Editorials are written by The Herald’s editorial page board: its editors, Alexander Kaplan ’15 and James Rattner ’15, and its members, Natasha Bluth ’15, Manuel Contreras ’16, Baxter DiFabrizio ’15, Manuel Monti-Nussbaum ’15, Katherine Pollock ’16 and Himani Sood ’15. Send comments to

Note: Rattner, a member of the Janus Forum, recused himself from the writing and editing of this editorial.

To stay up-to-date, subscribe to our daily newsletter.

  1. Fighting a non-existant battle says:

    Really disappointed that campus conversation has become a free speech circlejerk instead of real conversation about sexual assault (which by the way continues to happen).

    No one was silenced and no one was threatening to silence anyone with this event. Brown has no responsibility to give a platform to any speaker or speakers, and when individuals on campus do so it is in no way silencing to have alternative events. Freedom of speech does not mean a right to be listened to, just ask the many people on this campus who speak out against their experiences of sexual assault and are ignored.

    • I’m a survivor. I’m very much interested in sexual assault policy reform. I’m disappointed that I had to miss out on the Orchowski lecture, as I would have certainly attended both events had they not been scheduled at the same time. The issue here isn’t about people being “silenced”, it’s that the University refused to allow interested students to attend both events.

      That way, my opportunity as a survivor to speak up and educate myself at both events was – silenced.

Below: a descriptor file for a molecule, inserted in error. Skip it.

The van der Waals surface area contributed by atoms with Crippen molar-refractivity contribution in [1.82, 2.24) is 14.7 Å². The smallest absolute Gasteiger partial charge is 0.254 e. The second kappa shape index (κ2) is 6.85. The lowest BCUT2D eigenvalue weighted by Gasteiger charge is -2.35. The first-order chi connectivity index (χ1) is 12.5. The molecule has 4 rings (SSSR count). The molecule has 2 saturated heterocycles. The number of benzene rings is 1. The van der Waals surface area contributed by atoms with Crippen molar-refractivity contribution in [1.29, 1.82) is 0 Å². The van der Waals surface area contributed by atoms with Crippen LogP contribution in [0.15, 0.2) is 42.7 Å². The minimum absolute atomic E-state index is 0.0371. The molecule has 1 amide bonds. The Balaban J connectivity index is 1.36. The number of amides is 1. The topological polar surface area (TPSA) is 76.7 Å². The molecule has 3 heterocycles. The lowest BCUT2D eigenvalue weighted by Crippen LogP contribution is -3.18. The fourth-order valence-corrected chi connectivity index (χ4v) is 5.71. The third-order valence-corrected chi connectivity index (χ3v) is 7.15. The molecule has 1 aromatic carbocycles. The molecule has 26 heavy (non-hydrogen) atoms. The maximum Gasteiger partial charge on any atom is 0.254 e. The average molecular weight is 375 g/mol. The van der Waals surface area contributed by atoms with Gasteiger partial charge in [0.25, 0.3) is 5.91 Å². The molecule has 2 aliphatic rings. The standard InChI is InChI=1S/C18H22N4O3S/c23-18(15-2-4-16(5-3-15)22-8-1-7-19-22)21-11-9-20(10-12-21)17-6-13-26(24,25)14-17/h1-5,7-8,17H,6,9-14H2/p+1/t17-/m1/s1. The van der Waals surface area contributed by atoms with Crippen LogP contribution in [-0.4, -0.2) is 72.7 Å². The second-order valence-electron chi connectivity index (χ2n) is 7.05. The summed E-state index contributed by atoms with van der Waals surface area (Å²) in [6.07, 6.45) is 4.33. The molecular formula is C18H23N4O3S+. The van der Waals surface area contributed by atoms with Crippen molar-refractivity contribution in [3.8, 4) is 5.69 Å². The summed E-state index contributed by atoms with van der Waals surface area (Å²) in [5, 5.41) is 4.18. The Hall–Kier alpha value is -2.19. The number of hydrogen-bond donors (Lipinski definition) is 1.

2. Anything that moves the discussion of responsibility for rape, or any other violent act, away from the perpetrator and the justice system (sic) that fails and instead seeks to ensnare those who simply find themselves at the receiving end of charges when no actual violence has been committed, does real harm and misdirects scarce resources of capital and labor away from solving the real problem:

    Getting justice for real victims of sexual (or any other) violence!

    Wendy was no threat to this campus, or any other! She has direct experience in the matter! Her “debater” squarely forfeited in her initial response which means she did not do her homework to prepare for the debate! She should have found a replacement do debate McElroy on the merits!

    Victims of Rape were not served by creating such a spectacle. A real debate would have probed for real solutions and discussed where and why the law falls short, and how to objectively handle crime. It should have also discussed empowerment so that defensive tactics and early precautions could be taken to prevent the most common scenarios where one is otherwise easily victimized.

    Wendy sees the issue clearly as a defender of individual rights and liberties from a victim’s perspective so that she cannot be discredited.

    If women are pro-choice, they should have the freedom to choose liberty and be empowered, not coerced into missing the mark of a very serious matter.

    To put it simply, when you hear someone dismiss individual freedom and liberty, you should say swiftly, “please be quiet, adults are speaking.”

Comments are closed. If you have corrections to submit, you can email The Herald at